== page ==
“There’s a history of how the data are used in astronomy, and the language and terminology reflect a lot of the problems,” he said. “For example, the magnitude system—it is not some linear system of how bright objects are, it is an arbitrary label dating back thousands of years. But you can still pick up any astronomy paper and they all use the magnitude system.”

When it comes to analyzing image data from sky surveys, Schlegel is certain existing methods can be improved upon as well—especially in light of the more complex computational challenges expected to emerge from next-generation surveys like DECaLS and higher-resolution instruments like the Large Synoptic Survey Telescope (LSST).

“The way we deal with data analysis in astronomy is through ‘data reduction,’” he said. “You take an image, apply a detection algorithm to it, take some measurements and then make a catalog of the objects in that image. Then you take another image of the same part of the sky and you say, ‘Oh, let me pretend I don’t know what’s going on here, so I’ll start by identifying objects, taking measurements of those objects and then make a catalog of those objects. ‘ And this is done independently for each image. So you keep stepping further and further down into these data reduction catalogs and never going back to the original image.”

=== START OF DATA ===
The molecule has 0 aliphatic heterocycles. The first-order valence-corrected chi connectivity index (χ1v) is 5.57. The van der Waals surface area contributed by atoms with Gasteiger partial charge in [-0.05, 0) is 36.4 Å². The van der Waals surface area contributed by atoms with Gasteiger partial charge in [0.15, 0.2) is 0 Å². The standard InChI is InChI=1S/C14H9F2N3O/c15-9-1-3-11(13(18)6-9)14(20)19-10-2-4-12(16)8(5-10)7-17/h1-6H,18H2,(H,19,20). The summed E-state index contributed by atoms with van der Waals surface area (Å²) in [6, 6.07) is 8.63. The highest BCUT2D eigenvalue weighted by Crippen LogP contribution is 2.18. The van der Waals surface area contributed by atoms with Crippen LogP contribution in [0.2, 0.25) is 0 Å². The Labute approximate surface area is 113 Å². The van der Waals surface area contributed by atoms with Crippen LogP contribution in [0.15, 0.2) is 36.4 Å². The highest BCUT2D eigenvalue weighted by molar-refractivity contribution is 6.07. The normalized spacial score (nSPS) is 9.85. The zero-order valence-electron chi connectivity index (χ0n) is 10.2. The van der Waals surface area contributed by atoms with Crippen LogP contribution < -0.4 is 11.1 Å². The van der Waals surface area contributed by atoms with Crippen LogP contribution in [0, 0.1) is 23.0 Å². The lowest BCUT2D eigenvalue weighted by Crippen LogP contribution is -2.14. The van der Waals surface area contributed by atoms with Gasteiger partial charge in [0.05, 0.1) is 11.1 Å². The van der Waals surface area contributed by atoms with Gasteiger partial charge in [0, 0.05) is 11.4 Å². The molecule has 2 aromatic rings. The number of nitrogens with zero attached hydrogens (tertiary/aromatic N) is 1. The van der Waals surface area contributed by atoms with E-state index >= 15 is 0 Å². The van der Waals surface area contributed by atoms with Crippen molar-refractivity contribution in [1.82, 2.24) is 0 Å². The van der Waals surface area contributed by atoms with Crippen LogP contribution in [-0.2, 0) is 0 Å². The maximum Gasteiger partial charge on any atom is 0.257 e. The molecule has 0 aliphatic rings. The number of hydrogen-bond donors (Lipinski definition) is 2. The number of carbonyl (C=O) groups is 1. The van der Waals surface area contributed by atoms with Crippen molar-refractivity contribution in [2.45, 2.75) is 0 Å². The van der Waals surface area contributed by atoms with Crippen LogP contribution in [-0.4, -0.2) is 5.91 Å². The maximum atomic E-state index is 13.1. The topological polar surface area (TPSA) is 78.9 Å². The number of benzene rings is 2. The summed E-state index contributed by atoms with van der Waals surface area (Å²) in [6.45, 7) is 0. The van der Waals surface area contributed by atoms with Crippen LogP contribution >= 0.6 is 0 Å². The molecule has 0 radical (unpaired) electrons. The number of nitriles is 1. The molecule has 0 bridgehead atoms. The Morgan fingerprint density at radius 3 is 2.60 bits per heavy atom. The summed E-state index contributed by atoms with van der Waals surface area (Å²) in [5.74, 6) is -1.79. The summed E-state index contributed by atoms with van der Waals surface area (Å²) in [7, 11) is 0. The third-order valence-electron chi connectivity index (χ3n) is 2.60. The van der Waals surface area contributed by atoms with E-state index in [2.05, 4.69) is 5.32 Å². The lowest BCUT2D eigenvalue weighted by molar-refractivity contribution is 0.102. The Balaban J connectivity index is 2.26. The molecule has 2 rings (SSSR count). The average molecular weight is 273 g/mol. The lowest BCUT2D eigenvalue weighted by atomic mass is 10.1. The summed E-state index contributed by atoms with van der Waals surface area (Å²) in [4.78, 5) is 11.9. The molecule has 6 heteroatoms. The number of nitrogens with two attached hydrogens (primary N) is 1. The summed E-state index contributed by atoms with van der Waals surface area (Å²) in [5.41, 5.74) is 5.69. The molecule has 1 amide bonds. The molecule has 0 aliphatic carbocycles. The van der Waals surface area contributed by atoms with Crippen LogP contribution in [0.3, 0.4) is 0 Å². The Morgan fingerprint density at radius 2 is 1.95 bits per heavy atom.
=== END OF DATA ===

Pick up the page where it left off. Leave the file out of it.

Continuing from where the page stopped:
A Hierarchical Model

These challenges prompted Schlegel to team up with Berkeley Lab’s MANTISSA (Massive Acceleration of New Technologies in Science with Scalable Algorithms) project, led by Prabhat from the National Energy Research and Scientific Computing Center (NERSC), a DOE Office of Science User Facility. “To tackle this grand challenge, we have engaged leading researchers from UC Berkeley, Harvard, Carnegie Mellon and Adobe Research,” said Prabhat.

The team spent the past year developing Celeste, a hierarchical model designed to catalog stars, galaxies and other light sources in the universe visible through the next generation of telescopes, explained Jeff Regier, a Ph.D. student in the UC Berkeley Department of Statistics and lead author on a paper outlining Celeste presented in July at the 32nd International Conference on Machine Learning. The new model will also enable astronomers to identify promising galaxies for spectrograph targeting, define galaxies they may want to explore further and help them better understand Dark Energy and the geometry of the universe, he added.

A DeCAM/DeCALs image of galaxies observed by the Blanco Telescope. The Legacy Survey is producing an inference model catalog of the sky from a set of optical and infrared imaging data, comprising 14,000 deg² of extragalactic sky visible from the northern hemisphere in three optical bands and four infrared bands. (Image: Dark Energy Sky Survey)

A DeCAM/DeCALs image of galaxies observed by the Blanco Telescope. The Legacy Survey is producing an inference model catalog of the sky from a set of optical and infrared imaging data, comprising 14,000 deg² of extragalactic sky visible from the northern hemisphere in three optical bands and four infrared bands. (Image: Dark Energy Sky Survey)